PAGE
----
Italy interim coach Franco Smith has named his first squad as he assesses his options ahead of the Six Nations, with Alberto Sgarbi recalled after a six-year absence.

Smith took charge after Conor O'Shea stepped down following Italy's Rugby World Cup campaign in Japan.

With Italy having taken home the wooden spoon from the last four editions of the Six Nations, former Cheetahs coach Smith has a tough task on his hands.

The most intriguing name in his first squad, which includes 35 players, is Benetton Treviso centre Sgarbi, who last appeared for his country in 2014.

"In the squad we have a mix of experienced and young players who want to establish themselves on the international rugby scene," said Smith, who also named uncapped trio Danilo Fischetti, Niccolo Cannone and Michelangelo Biondelli in his selection.

"Everyone's contribution from the start will be fundamental in order to better prepare for the debut in an increasingly competitive and exciting tournament."

Italy begin this year's Six Nations campaign away to reigning champions Wales on February 1.

Nicolo Zaniolo is set to miss Italy's Euro 2020 campaign after Roma confirmed he suffered a ruptured anterior cruciate ligament during Sunday's 2-1 defeat to Juventus.

Azzurri boss Roberto Mancini was looking on from the stands at the Stadio Olimpico when Zaniolo was withdrawn in the 36th minute in obvious pain after a challenge from Juve defender Matthijs de Ligt.

The attacking midfielder beat four Juve players during a brilliant run that started near his own penalty area, but De Ligt - himself on for the injured Merih Demiral - stepped out and brought him down with a body check that earned a booking.

After the Serie A match, Roma tweeted to confirm Zaniolo would require surgery.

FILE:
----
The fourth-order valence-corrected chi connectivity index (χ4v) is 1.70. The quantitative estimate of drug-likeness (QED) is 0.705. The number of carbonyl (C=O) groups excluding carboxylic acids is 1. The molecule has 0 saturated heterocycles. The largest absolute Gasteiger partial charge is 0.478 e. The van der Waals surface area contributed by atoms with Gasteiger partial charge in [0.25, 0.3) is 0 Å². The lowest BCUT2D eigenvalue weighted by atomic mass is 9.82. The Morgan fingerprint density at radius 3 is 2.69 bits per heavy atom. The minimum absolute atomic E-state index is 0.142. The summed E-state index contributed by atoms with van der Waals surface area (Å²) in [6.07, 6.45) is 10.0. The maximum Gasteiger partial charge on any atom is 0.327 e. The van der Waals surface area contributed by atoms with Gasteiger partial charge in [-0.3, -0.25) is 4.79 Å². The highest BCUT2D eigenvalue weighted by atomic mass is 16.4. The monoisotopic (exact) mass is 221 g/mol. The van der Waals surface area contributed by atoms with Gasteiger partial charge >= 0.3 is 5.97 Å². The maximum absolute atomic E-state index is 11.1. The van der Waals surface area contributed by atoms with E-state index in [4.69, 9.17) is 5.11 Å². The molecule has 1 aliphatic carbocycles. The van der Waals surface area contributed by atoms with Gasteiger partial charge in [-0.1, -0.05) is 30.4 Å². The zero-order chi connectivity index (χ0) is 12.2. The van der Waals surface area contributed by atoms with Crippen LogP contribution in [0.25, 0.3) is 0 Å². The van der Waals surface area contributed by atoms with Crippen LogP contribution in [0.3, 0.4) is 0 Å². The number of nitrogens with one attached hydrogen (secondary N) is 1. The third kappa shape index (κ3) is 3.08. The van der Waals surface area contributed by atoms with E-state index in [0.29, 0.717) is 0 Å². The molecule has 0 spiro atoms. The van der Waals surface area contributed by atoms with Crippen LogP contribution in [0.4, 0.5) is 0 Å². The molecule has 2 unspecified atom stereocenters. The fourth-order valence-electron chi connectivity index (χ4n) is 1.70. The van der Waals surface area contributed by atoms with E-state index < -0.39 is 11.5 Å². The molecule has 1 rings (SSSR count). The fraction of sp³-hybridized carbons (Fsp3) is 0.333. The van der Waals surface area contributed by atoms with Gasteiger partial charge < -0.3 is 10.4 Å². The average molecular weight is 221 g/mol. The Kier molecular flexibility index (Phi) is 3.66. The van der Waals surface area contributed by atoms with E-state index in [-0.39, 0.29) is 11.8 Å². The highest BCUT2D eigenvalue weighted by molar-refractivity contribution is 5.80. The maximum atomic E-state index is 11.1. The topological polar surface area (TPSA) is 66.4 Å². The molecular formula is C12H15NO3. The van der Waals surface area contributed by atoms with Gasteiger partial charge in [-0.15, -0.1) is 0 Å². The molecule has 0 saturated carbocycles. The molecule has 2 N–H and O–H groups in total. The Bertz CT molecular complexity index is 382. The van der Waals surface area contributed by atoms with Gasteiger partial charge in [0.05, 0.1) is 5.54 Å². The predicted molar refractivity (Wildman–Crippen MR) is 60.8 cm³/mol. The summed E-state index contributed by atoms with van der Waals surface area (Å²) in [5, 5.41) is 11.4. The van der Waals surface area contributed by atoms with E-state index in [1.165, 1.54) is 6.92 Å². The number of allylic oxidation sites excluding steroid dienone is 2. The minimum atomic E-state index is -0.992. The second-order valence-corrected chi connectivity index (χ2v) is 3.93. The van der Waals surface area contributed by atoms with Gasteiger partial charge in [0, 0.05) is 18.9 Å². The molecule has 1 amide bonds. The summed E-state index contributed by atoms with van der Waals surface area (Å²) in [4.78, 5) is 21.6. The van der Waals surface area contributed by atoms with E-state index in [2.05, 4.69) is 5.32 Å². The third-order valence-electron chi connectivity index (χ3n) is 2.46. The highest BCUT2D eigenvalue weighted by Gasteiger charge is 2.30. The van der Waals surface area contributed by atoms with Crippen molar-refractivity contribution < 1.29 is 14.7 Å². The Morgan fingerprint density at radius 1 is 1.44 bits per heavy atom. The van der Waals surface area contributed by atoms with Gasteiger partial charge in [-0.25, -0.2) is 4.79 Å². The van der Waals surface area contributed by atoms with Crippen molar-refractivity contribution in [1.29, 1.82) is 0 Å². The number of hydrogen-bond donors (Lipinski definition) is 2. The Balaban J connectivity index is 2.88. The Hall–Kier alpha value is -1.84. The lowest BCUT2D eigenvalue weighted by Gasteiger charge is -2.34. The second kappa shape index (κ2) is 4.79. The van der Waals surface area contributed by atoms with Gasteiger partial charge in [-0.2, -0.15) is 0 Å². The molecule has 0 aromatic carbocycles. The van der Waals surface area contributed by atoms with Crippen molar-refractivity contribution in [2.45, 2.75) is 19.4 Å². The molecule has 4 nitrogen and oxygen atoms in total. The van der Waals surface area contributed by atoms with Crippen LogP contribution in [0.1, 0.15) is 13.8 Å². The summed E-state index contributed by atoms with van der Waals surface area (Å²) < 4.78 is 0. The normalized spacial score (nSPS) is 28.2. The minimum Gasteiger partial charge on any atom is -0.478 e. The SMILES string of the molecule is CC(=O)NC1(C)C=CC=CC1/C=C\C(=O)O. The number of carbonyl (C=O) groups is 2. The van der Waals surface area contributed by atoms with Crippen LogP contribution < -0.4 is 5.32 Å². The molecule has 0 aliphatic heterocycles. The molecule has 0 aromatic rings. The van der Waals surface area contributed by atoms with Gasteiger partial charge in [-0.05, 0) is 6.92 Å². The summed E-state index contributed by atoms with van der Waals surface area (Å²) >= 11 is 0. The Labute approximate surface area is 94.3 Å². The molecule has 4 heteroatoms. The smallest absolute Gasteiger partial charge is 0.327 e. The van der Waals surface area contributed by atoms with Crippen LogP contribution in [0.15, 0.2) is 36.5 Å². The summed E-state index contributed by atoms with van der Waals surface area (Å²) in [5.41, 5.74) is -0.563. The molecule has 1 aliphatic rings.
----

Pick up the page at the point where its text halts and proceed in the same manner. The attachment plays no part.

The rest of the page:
"Following the injury suffered during tonight’s game, Nicolo Zaniolo underwent medical assessments that confirmed the rupture of the ACL in his right knee, along with some damage to the meniscus," the statement read.

"Zaniolo will undergo surgery on Monday."

The 20-year-old made his debut for Italy last March and opened his international account with a brace in the 9-1 rout of Armenia two months ago.

Zaniolo scored four times in 18 Serie A outings this season, along with two further strikes during the group stage of the Europa League.

 

Nicolo Zaniolo is set to miss Italy's Euro 2020 campaign after Roma confirmed he suffered a ruptured anterior cruciate ligament during Sunday's 2-1 defeat to Juventus.

Nicolo Zaniolo was taken off on a cart after suffering a serious-looking injury in front of Italy coach Roberto Mancini during Roma's Serie A clash with Juventus on Sunday.

The 20-year-old had his head in his hands as he was withdrawn 36 minutes in after injuring his left leg when Juve defender Matthijs de Ligt halted his progress with a foul on the edge of the penalty area.

Zaniolo had beaten four Juve players during a brilliant run which started near his own penalty area, but De Ligt - himself on for the injured Merih Demiral - stepped out and brought him down with a body check that earned the centre-back a caution.

The Roma midfielder writhed in pain on the edge of the box and needed a cart to be helped off the field, with Mancini, watching on from the stands, wearing a concerned expression.

Zaniolo has scored twice for Italy in his five appearances and had been expected to be a key figure for Mancini during Euro 2020.

Roma were 2-0 down to Juve at the time of Zaniolo's injury having conceded twice in the opening 10 minutes.

Federico Chiesa is confident Italy will be able to compete with the strongest teams at Euro 2020.

Italy have been drawn alongside Turkey, Wales and Switzerland in Group A and will face each of them at the Stadio Olimpico in Rome.

The Azzurri won all 10 of their qualifying matches and are unbeaten in 14 games since losing 1-0 to Portugal in the Nations League in September 2018.

Chiesa, who scored his first senior international goal in a 9-1 thrashing of Armenia last November, acknowledged there will be plenty of competition at Euro 2020 but backed Italy to make an impact at the tournament.

"There are a lot of strong sides. France who won the 2018 World Cup are really strong, Portugal with Cristiano Ronaldo, so it's going to be really tough to win it," Chiesa told Fiorentina's website.